Soy is highly regarded as a perfect health food because of its nutritional value. It contains abundant stores of plant protein that is very ideal for those who want an alternate source for animal protein like vegans. Plus, foods like tofu can have a very similar texture and subtle flavor profile making them ideal for replacing dairy products like heavy cream and cheese.

Soybean is processed into a wide range of food products. Just some of the uses of soybean are as follows:

  • Soy sauce
  • Soy milk
  • Tofu
  • Soy meal
  • Soy flour
  • Edamame
  • Tempeh
  • Natto
  • Soybean oil

Among the above forms of soybean, by far the most common is Soybean oil, which is an excellent edible oil used for cooking, Tofu is also very popular in asian cuisine for it’s smooth texture and taste and is used extensively.

Soy Milk:

Soy milk is a non-dairy milk alternative made from soybeans. It is healthy, nutritious and not to mention delicious. Soy milk is very popular because it is the closest plant-based alternative to low-fat milk, bringing with it the many benefits of soy. It also is chalk full of natural phytonutrients and plant protein that sets it apart from other cow’s milk alternatives on the market.

Silk Shelf-Stable Soymilk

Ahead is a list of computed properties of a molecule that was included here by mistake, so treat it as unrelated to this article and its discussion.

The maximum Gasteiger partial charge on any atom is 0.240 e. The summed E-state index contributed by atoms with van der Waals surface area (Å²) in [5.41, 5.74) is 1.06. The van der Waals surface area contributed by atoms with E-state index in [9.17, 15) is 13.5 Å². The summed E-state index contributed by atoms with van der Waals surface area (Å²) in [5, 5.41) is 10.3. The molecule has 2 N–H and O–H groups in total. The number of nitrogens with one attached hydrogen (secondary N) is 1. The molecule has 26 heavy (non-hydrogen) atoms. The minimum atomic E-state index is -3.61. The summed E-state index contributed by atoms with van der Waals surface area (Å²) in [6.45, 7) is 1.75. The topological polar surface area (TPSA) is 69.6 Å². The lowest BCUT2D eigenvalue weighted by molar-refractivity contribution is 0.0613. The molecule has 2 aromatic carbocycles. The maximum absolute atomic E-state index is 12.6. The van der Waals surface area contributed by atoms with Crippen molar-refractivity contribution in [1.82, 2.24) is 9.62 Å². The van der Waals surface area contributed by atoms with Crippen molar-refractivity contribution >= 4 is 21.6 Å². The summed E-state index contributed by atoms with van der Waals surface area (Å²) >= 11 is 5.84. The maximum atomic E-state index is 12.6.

Image Credit: amazon.com

It is especially suitable for people looking to avoid milk for health or weight-related problems. Many people are lactose intolerant, that means they cannot digest lactose present in regular milk. Soy milk is a wonderful second choice as it contains higher amounts of essential proteins than any other form of non-dairy milk.

Nutrition facts about Soy Milk:

Soy milk is easily the most nutritional milk alternative on the market. The exact nutritional constituents differ from brand to brand so be sure to cgeck the packaging.

The nutrition facts for one cup of organic soy milk are as follows:

  • 80 calories
  • 7 grams of protein
  • 3 grams of carbohydrate
  • 4 grams of fat
  • 5 grams of saturated fat
  • 2 grams of fiber
  • 1 gram of sugar (excluding any added sugar)

Comparing all the plant-based milks on the market, it can be seen that soy milk is the one most similar to low fat cow’s milk. It contains all nine essential amino acids as well as very low amounts of saturated fats, making it very healthy.

Soy Milk and diabetes: